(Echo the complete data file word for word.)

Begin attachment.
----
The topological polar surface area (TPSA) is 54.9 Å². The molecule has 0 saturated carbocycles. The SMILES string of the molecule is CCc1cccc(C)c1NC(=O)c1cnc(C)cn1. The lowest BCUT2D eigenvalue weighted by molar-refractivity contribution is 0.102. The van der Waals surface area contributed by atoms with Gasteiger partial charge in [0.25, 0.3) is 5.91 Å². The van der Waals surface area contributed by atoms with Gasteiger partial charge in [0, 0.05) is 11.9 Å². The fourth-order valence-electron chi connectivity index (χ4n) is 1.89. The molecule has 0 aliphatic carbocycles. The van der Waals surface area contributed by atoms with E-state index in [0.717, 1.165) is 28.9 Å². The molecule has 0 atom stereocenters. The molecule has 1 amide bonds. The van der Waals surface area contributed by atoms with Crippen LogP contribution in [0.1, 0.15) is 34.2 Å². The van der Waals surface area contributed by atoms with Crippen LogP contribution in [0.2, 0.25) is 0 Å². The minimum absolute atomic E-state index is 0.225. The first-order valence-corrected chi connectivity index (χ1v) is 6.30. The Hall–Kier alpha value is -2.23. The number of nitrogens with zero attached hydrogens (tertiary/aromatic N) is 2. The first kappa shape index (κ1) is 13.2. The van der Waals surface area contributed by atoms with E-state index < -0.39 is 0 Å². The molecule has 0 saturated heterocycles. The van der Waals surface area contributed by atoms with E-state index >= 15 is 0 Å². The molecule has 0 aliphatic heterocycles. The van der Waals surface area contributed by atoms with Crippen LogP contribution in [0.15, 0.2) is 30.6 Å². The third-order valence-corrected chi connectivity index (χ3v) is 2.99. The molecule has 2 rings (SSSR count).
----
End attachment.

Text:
The topological polar surface area (TPSA) is 54.9 Å². The molecule has 0 saturated carbocycles. The SMILES string of the molecule is CCc1cccc(C)c1NC(=O)c1cnc(C)cn1. The lowest BCUT2D eigenvalue weighted by molar-refractivity contribution is 0.102. The van der Waals surface area contributed by atoms with Gasteiger partial charge in [0.25, 0.3) is 5.91 Å². The van der Waals surface area contributed by atoms with Gasteiger partial charge in [0, 0.05) is 11.9 Å². The fourth-order valence-electron chi connectivity index (χ4n) is 1.89. The molecule has 0 aliphatic carbocycles. The van der Waals surface area contributed by atoms with E-state index in [0.717, 1.165) is 28.9 Å². The molecule has 0 atom stereocenters. The molecule has 1 amide bonds. The van der Waals surface area contributed by atoms with Crippen LogP contribution in [0.1, 0.15) is 34.2 Å². The van der Waals surface area contributed by atoms with Crippen LogP contribution in [0.2, 0.25) is 0 Å². The minimum absolute atomic E-state index is 0.225. The first-order valence-corrected chi connectivity index (χ1v) is 6.30. The Hall–Kier alpha value is -2.23. The number of nitrogens with zero attached hydrogens (tertiary/aromatic N) is 2. The first kappa shape index (κ1) is 13.2. The van der Waals surface area contributed by atoms with E-state index < -0.39 is 0 Å². The molecule has 0 saturated heterocycles. The van der Waals surface area contributed by atoms with E-state index >= 15 is 0 Å². The molecule has 0 aliphatic heterocycles. The van der Waals surface area contributed by atoms with Crippen LogP contribution in [0.15, 0.2) is 30.6 Å². The third-order valence-corrected chi connectivity index (χ3v) is 2.99. The molecule has 2 rings (SSSR count).